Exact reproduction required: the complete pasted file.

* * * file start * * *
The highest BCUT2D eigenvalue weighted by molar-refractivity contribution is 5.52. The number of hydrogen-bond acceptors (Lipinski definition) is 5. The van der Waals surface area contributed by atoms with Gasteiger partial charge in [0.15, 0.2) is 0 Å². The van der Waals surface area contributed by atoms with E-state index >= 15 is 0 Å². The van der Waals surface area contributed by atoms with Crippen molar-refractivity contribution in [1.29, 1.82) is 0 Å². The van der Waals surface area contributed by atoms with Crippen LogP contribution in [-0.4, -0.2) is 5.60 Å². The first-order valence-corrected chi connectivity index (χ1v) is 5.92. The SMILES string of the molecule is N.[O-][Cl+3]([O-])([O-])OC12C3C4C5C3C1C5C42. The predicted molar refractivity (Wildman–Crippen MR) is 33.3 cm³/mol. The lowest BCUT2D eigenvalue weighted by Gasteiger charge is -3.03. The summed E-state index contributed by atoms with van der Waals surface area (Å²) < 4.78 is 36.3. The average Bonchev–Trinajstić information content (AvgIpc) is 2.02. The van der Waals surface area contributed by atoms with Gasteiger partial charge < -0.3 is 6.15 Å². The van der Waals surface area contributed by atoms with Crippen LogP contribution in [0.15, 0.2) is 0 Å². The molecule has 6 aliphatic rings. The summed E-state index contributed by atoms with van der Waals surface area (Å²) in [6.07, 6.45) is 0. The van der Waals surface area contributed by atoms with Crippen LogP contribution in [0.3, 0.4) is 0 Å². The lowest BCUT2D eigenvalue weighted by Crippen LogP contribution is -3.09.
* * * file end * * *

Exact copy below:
The highest BCUT2D eigenvalue weighted by molar-refractivity contribution is 5.52. The number of hydrogen-bond acceptors (Lipinski definition) is 5. The van der Waals surface area contributed by atoms with Gasteiger partial charge in [0.15, 0.2) is 0 Å². The van der Waals surface area contributed by atoms with E-state index >= 15 is 0 Å². The van der Waals surface area contributed by atoms with Crippen molar-refractivity contribution in [1.29, 1.82) is 0 Å². The van der Waals surface area contributed by atoms with Crippen LogP contribution in [-0.4, -0.2) is 5.60 Å². The first-order valence-corrected chi connectivity index (χ1v) is 5.92. The SMILES string of the molecule is N.[O-][Cl+3]([O-])([O-])OC12C3C4C5C3C1C5C42. The predicted molar refractivity (Wildman–Crippen MR) is 33.3 cm³/mol. The lowest BCUT2D eigenvalue weighted by Gasteiger charge is -3.03. The summed E-state index contributed by atoms with van der Waals surface area (Å²) < 4.78 is 36.3. The average Bonchev–Trinajstić information content (AvgIpc) is 2.02. The van der Waals surface area contributed by atoms with Gasteiger partial charge < -0.3 is 6.15 Å². The van der Waals surface area contributed by atoms with Crippen LogP contribution in [0.15, 0.2) is 0 Å². The molecule has 6 aliphatic rings. The summed E-state index contributed by atoms with van der Waals surface area (Å²) in [6.07, 6.45) is 0. The van der Waals surface area contributed by atoms with Crippen LogP contribution in [0.3, 0.4) is 0 Å². The lowest BCUT2D eigenvalue weighted by Crippen LogP contribution is -3.09.